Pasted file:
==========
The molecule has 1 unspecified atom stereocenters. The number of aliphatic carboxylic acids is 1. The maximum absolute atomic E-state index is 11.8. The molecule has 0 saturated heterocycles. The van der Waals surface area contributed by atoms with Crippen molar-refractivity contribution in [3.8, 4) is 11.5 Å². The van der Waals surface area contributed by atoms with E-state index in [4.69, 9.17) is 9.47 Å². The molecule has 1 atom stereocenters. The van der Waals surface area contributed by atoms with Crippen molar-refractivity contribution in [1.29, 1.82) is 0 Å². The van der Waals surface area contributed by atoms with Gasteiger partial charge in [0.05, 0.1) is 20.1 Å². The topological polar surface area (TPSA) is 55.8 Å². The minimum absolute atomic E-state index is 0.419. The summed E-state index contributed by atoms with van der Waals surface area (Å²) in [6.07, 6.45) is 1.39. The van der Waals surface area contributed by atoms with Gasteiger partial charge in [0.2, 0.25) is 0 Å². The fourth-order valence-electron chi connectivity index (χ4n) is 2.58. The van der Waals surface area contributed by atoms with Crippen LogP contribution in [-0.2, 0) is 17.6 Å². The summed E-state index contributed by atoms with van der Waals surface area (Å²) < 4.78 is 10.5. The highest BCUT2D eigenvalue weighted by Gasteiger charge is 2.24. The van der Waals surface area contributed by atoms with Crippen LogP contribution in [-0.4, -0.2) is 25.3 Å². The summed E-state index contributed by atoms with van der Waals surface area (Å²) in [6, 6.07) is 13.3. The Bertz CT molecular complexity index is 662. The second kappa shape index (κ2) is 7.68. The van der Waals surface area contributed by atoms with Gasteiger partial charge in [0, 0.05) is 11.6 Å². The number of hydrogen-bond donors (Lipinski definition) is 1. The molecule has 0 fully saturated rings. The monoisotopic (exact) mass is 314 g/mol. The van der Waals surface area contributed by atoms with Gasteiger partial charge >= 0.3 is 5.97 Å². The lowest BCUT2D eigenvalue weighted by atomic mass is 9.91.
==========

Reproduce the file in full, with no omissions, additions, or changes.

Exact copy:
The molecule has 1 unspecified atom stereocenters. The number of aliphatic carboxylic acids is 1. The maximum absolute atomic E-state index is 11.8. The molecule has 0 saturated heterocycles. The van der Waals surface area contributed by atoms with Crippen molar-refractivity contribution in [3.8, 4) is 11.5 Å². The van der Waals surface area contributed by atoms with E-state index in [4.69, 9.17) is 9.47 Å². The molecule has 1 atom stereocenters. The van der Waals surface area contributed by atoms with Crippen molar-refractivity contribution in [1.29, 1.82) is 0 Å². The van der Waals surface area contributed by atoms with Gasteiger partial charge in [0.05, 0.1) is 20.1 Å². The topological polar surface area (TPSA) is 55.8 Å². The minimum absolute atomic E-state index is 0.419. The summed E-state index contributed by atoms with van der Waals surface area (Å²) in [6.07, 6.45) is 1.39. The van der Waals surface area contributed by atoms with Gasteiger partial charge in [0.2, 0.25) is 0 Å². The fourth-order valence-electron chi connectivity index (χ4n) is 2.58. The van der Waals surface area contributed by atoms with Crippen LogP contribution in [-0.2, 0) is 17.6 Å². The summed E-state index contributed by atoms with van der Waals surface area (Å²) < 4.78 is 10.5. The highest BCUT2D eigenvalue weighted by Gasteiger charge is 2.24. The van der Waals surface area contributed by atoms with Crippen LogP contribution in [-0.4, -0.2) is 25.3 Å². The summed E-state index contributed by atoms with van der Waals surface area (Å²) in [6, 6.07) is 13.3. The Bertz CT molecular complexity index is 662. The second kappa shape index (κ2) is 7.68. The van der Waals surface area contributed by atoms with Gasteiger partial charge in [0, 0.05) is 11.6 Å². The number of hydrogen-bond donors (Lipinski definition) is 1. The molecule has 0 fully saturated rings. The monoisotopic (exact) mass is 314 g/mol. The van der Waals surface area contributed by atoms with Gasteiger partial charge >= 0.3 is 5.97 Å². The lowest BCUT2D eigenvalue weighted by atomic mass is 9.91.